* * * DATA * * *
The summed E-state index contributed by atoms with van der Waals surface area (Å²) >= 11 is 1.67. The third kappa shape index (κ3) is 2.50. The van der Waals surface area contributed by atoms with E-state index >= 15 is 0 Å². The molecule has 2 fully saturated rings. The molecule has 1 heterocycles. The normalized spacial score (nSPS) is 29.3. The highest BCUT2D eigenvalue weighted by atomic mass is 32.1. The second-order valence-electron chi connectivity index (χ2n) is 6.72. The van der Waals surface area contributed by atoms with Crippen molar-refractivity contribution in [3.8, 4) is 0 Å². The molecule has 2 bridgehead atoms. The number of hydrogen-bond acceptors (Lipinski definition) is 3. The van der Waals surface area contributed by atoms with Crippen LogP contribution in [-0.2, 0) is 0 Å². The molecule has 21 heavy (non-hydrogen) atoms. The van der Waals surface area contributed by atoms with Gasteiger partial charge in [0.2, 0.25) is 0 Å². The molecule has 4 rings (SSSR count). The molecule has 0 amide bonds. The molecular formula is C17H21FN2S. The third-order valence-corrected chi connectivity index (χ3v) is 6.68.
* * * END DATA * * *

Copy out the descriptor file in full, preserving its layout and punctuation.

The summed E-state index contributed by atoms with van der Waals surface area (Å²) >= 11 is 1.67. The third kappa shape index (κ3) is 2.50. The van der Waals surface area contributed by atoms with E-state index >= 15 is 0 Å². The molecule has 2 fully saturated rings. The molecule has 1 heterocycles. The normalized spacial score (nSPS) is 29.3. The highest BCUT2D eigenvalue weighted by atomic mass is 32.1. The second-order valence-electron chi connectivity index (χ2n) is 6.72. The van der Waals surface area contributed by atoms with Crippen molar-refractivity contribution in [3.8, 4) is 0 Å². The molecule has 2 bridgehead atoms. The number of hydrogen-bond acceptors (Lipinski definition) is 3. The van der Waals surface area contributed by atoms with Crippen LogP contribution in [-0.2, 0) is 0 Å². The molecule has 21 heavy (non-hydrogen) atoms. The van der Waals surface area contributed by atoms with Gasteiger partial charge in [0.2, 0.25) is 0 Å². The molecule has 4 rings (SSSR count). The molecule has 0 amide bonds. The molecular formula is C17H21FN2S. The third-order valence-corrected chi connectivity index (χ3v) is 6.68.